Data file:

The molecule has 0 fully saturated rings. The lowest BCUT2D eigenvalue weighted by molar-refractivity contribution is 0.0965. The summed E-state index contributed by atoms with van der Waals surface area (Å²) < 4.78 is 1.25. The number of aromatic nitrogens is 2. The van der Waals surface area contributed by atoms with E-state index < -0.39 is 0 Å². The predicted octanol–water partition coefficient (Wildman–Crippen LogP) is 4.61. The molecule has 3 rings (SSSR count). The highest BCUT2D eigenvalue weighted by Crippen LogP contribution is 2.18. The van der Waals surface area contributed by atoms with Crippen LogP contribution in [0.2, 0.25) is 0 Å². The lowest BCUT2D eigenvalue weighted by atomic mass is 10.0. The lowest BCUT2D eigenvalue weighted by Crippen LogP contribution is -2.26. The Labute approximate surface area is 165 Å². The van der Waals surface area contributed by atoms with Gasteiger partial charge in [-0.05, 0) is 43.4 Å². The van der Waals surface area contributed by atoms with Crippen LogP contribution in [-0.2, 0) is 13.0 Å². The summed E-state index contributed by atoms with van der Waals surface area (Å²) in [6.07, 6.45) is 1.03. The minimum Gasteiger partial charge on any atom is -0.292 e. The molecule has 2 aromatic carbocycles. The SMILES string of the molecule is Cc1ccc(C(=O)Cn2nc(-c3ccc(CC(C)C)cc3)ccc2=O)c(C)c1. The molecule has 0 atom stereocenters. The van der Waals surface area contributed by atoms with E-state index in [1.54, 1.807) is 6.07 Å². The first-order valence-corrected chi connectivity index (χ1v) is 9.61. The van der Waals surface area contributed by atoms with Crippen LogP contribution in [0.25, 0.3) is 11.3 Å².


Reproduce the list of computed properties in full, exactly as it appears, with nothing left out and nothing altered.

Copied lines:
The molecule has 0 fully saturated rings. The lowest BCUT2D eigenvalue weighted by molar-refractivity contribution is 0.0965. The summed E-state index contributed by atoms with van der Waals surface area (Å²) < 4.78 is 1.25. The number of aromatic nitrogens is 2. The van der Waals surface area contributed by atoms with E-state index < -0.39 is 0 Å². The predicted octanol–water partition coefficient (Wildman–Crippen LogP) is 4.61. The molecule has 3 rings (SSSR count). The highest BCUT2D eigenvalue weighted by Crippen LogP contribution is 2.18. The van der Waals surface area contributed by atoms with Crippen LogP contribution in [0.2, 0.25) is 0 Å². The lowest BCUT2D eigenvalue weighted by atomic mass is 10.0. The lowest BCUT2D eigenvalue weighted by Crippen LogP contribution is -2.26. The Labute approximate surface area is 165 Å². The van der Waals surface area contributed by atoms with Gasteiger partial charge in [-0.05, 0) is 43.4 Å². The van der Waals surface area contributed by atoms with Crippen LogP contribution in [-0.2, 0) is 13.0 Å². The summed E-state index contributed by atoms with van der Waals surface area (Å²) in [6.07, 6.45) is 1.03. The minimum Gasteiger partial charge on any atom is -0.292 e. The molecule has 2 aromatic carbocycles. The SMILES string of the molecule is Cc1ccc(C(=O)Cn2nc(-c3ccc(CC(C)C)cc3)ccc2=O)c(C)c1. The molecule has 0 atom stereocenters. The van der Waals surface area contributed by atoms with E-state index in [1.54, 1.807) is 6.07 Å². The first-order valence-corrected chi connectivity index (χ1v) is 9.61. The van der Waals surface area contributed by atoms with Crippen LogP contribution in [0.25, 0.3) is 11.3 Å².